By Amanda Kaiser
with contributions from Tiffany Ap
 on January 12, 2017

It is shaping up to be a record-breaking year for international travel over the Chinese New Year period.

The number of Chinese travelers heading abroad over the upcoming Lunar New Year holiday is currently up 9.8 percent over last year’s numbers, according to flight reservation data analyzed by travel intelligence firm ForwardKeys. Thailand, Japan and Taiwan have emerged as the top three destinations for the holiday period.

“Globally the number of international Chinese air travellers is ahead by 9.8% vs. 2016’s equivalent period,” ForwardKeys said in its latest research about the upcoming weeklong holiday period kicking up Jan. 27. “East Asian countries are the hot spot for Chinese tourists and Europe makes a comeback as a star destination after last year’s security concerns.”

Chinese travelers, 66 percent of whom hail from the first-tier cities of Shanghai, Beijing and Guangzhou, are favoring Asian destinations over the holiday period.

Although Taiwan was named one of the top three destinations for Chinese travelers, ForwardKeys said the country has seen a 12.4 percent drop in flight bookings over last year. That slide is the continuation of a downward trend that started last year, which observers have attributed to a flare-up in political tensions between Taipei and Beijing.

At the same time bookings to Europe over the Chinese New Year period are up 68.5 percent. The top five destinations are Spain, the United Kingdom, Italy, Germany and France. Just two years ago, France and Spain were on opposite sides of the ranking with France in the top spot and Spain in last place.

Elsewhere, new travel destinations are emerging for Chinese consumers. Flight bookings to Africa and the Middle East are up 67.1 percent and Latin America are gaining 62.9 percent, ForwardKeys said. The United States and Canada are seeing more modest growth of 3.3 percent.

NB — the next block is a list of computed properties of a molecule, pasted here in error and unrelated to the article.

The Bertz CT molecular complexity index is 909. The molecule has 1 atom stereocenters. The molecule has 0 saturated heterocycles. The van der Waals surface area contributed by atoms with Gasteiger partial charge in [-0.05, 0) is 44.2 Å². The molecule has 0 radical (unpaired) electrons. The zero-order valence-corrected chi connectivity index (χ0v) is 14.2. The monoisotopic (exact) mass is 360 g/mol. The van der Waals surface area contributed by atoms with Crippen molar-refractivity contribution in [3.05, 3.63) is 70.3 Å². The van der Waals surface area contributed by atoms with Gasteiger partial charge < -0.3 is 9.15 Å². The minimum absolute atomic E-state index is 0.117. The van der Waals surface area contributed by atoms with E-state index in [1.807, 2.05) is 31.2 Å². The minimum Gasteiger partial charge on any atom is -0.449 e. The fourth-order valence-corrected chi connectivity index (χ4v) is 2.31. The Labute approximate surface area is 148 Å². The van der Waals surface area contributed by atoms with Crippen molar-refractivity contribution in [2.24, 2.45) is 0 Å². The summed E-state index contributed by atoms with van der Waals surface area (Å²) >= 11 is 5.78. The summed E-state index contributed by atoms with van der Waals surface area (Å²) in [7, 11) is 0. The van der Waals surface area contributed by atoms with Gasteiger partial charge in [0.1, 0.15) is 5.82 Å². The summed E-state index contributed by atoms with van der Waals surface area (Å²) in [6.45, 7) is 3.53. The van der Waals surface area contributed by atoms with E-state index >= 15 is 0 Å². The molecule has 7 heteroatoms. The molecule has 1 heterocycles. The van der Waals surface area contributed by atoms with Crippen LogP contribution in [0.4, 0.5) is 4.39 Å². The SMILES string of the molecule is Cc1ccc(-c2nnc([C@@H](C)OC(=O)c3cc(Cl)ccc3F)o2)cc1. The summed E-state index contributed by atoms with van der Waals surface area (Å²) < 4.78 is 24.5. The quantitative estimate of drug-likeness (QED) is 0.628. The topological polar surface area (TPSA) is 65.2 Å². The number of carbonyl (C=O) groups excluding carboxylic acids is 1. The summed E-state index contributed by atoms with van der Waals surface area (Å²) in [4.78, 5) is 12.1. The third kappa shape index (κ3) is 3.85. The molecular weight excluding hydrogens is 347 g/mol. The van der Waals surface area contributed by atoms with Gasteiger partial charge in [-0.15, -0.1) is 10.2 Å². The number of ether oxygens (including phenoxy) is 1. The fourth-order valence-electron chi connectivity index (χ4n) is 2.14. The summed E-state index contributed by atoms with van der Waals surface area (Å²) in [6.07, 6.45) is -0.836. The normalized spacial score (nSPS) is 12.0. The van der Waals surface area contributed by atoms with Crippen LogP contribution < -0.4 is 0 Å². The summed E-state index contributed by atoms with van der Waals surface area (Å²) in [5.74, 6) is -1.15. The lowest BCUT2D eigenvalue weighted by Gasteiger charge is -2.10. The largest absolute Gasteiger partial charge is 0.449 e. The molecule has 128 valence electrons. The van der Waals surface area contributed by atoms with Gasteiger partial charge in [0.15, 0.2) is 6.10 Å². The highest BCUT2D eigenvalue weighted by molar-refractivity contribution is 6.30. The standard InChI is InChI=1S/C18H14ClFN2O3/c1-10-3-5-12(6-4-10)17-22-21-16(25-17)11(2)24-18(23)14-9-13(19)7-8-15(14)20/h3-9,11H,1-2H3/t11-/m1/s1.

For sure, Asia watchers will be monitoring the contentious political situation between Taiwan and mainland China and its impact on tourism and retail.

From January to October of last year, mainland Chinese visitor arrivals to Taiwan fell 11.74 percent to 3.09 million, a decline not easily shrugged off given that it constitutes up 35 percent of its total tourist base. In October, the most recent month for which government data is available, mainland China visitation slumped 44.3 percent from the year before, in what should’ve been one of the biggest travel periods of the year due to the Golden Week holiday observed in mainland China.

President-elect Donald Trump fanned the China-Taiwan flames in December, when he broke with decades-long U.S. foreign policy and took a phone call with Taiwan President Tsai Ing Wen and later said he might not respect the longstanding “one-China policy” that considers Taiwan part of China. The U.S. does not maintain official diplomatic relations with Taiwan, which Beijing considers to be a breakaway province.